Over the past few days I've lost count of the number of politicians decrying critics of the Olympics. Labour's newly appointed 'Olympic Legacy Adviser' Tony Blair has returned to one of his favourite themes, declaring war on cynicism.
It is with a heavy heart that I refrain from waxing lyrical about Friday's Olympic opening ceremony. It has been done countless times already by far more qualified writers than me. My comparative lack of lexical flair will only detract from the sentiments I wish to convey.
Just a few hours ago I was all ready to write a piece damning the Olympics Opening Ceremony. I had read the Guardian's guide to watching the coverage and I was suitably apprehensive. The only question was how I was going to execute the slaughter.
So it's Friday 27th July 2012 and, after 7 years of exhausting preparations, London is welcoming the world. For my part, I'm standing at Charing Cros...
To be honest, the Olympics really scare me. And I actually mean it. The thought of the Olympics fills me with nothing but dread and a queasy sense of claustrophobia... Just how bad is it going to get, folks?
I started the Ealing Tweetup three years ago as a meeting where a few local neighbours, who all used Twitter, got together to talk about their online experiences - it was initially no more than a single table of people chatting together.
The place where you can shoot a PKM Machine Gun in the afternoon and sing Aerosmith at a Karaoke Bar at 4am, oh and there's a bit of culture thrown in...
The issue of flexible working continues to be a hot topic. First was the news that Whitehall staff are being asked to work at home over the summer to minimise disruption. Then came Boris Johnson's comment that home working is a "skiver's paradise" and "an excuse for general malingering".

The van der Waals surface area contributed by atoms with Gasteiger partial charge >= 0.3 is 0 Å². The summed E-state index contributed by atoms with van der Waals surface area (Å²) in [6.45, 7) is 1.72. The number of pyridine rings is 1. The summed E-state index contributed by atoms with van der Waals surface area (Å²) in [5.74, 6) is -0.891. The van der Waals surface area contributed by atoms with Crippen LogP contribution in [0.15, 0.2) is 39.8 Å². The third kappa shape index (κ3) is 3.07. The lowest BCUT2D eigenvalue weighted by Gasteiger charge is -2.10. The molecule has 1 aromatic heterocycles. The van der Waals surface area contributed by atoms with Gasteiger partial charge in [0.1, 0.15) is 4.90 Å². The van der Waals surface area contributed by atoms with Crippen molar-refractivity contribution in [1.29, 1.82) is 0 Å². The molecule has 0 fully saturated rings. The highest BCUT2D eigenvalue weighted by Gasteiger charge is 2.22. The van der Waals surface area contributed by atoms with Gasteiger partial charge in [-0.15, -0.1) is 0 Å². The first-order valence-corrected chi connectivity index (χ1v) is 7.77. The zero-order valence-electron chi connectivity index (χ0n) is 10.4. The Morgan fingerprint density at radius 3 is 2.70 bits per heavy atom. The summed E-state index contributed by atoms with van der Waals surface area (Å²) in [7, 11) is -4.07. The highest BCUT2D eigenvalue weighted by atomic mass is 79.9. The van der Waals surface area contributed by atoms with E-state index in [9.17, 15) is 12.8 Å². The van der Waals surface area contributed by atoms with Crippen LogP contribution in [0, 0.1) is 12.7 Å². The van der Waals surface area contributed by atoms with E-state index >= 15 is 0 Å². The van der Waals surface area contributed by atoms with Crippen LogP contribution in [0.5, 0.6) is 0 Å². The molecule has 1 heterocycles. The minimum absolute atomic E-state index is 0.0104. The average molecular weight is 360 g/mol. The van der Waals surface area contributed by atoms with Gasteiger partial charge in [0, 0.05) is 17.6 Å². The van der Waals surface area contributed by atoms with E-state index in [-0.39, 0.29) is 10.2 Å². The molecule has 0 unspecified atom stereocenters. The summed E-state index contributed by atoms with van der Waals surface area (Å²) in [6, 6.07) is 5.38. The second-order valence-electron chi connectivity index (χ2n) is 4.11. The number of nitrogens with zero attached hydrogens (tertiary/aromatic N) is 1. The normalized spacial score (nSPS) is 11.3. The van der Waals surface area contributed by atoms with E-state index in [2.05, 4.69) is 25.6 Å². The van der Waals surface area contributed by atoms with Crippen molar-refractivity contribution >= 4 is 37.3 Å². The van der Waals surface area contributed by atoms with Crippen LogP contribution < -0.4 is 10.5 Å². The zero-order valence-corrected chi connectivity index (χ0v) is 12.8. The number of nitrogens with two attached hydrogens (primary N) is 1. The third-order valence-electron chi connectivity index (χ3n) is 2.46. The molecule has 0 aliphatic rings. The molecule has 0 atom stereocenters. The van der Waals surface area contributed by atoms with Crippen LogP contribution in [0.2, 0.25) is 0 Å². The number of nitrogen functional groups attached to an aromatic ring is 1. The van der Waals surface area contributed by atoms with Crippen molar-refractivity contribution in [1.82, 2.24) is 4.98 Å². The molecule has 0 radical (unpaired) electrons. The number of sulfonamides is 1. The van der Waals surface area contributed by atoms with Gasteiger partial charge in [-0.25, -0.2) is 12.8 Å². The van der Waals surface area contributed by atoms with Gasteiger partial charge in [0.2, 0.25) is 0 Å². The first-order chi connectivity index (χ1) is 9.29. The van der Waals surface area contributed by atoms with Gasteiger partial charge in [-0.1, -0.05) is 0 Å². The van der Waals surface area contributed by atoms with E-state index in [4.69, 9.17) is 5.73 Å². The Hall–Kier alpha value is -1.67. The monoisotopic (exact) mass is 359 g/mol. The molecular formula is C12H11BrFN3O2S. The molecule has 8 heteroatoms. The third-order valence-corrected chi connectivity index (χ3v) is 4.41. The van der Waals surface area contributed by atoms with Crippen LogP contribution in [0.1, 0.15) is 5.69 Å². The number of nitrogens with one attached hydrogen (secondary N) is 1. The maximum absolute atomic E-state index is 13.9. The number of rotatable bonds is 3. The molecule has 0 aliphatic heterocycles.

Having been scared half out of my mind last Saturday night when Johnson's voice came booming out of the bus shelter I was sitting in at midnight, I'm probably not the only one looking forward to the Games being over. If nothing else, it should take him off our front pages and back into City Hall or, at the very least, the presenting chair of Have I Got News For You, where you can rely on Ian Hislop to keep him in his place. You yearned to see Hislop pop up in the aforementioned Proctor & Gamble salon with some sharp quip to de-cheese the moment.
The World Pride organisers have made mistakes and must share some of the blame for the current fiasco. However, they are not the sole villains. The Mayor of London, Boris Johnson, could have rescued Pride but has apparently chosen to not do so. The actions and inactions of the Greater London Authority (GLA) have compounded the problems that Pride now faces.
My bike has a new bell. It sounds a bit like a 1950s telephone; ringing loudly and insistently. At every reassuringly annoying 'ding-a-ling', pedestrians decide not to walk out blindly in front of me and even drivers abort unplanned turns. In short, it's fantastic.
With the Olympics fast approaching, Tube advertisements and endorsements have been doing the rounds to convince commuters to make alternative travel arrangements as the tube and train operators look to avoid meltdown.
The biggest shame is not that Boris Johnson seems to have notched up the first broken promise of his second term, but that he is going to continue to fail millions of Londoners living in the private rented sector.
Alan Johnson MP has revealed that he is considering a bid for London Mayor in 2016. Here are four reasons why he is Labour's best choice.
Boris Johnson provoked both glee and outrage when he wrote, in his regular Telegraph column, that the next Director General of the BBC should be a Tory. "Imagine", opined Alastair Campbell "if we had said what Boris said". The difference, of course, is that a Labour politician would never say it. They just did it.
I used to think it was advisable, before entering marketing, to leave reality behind. Now I've realised it's essential.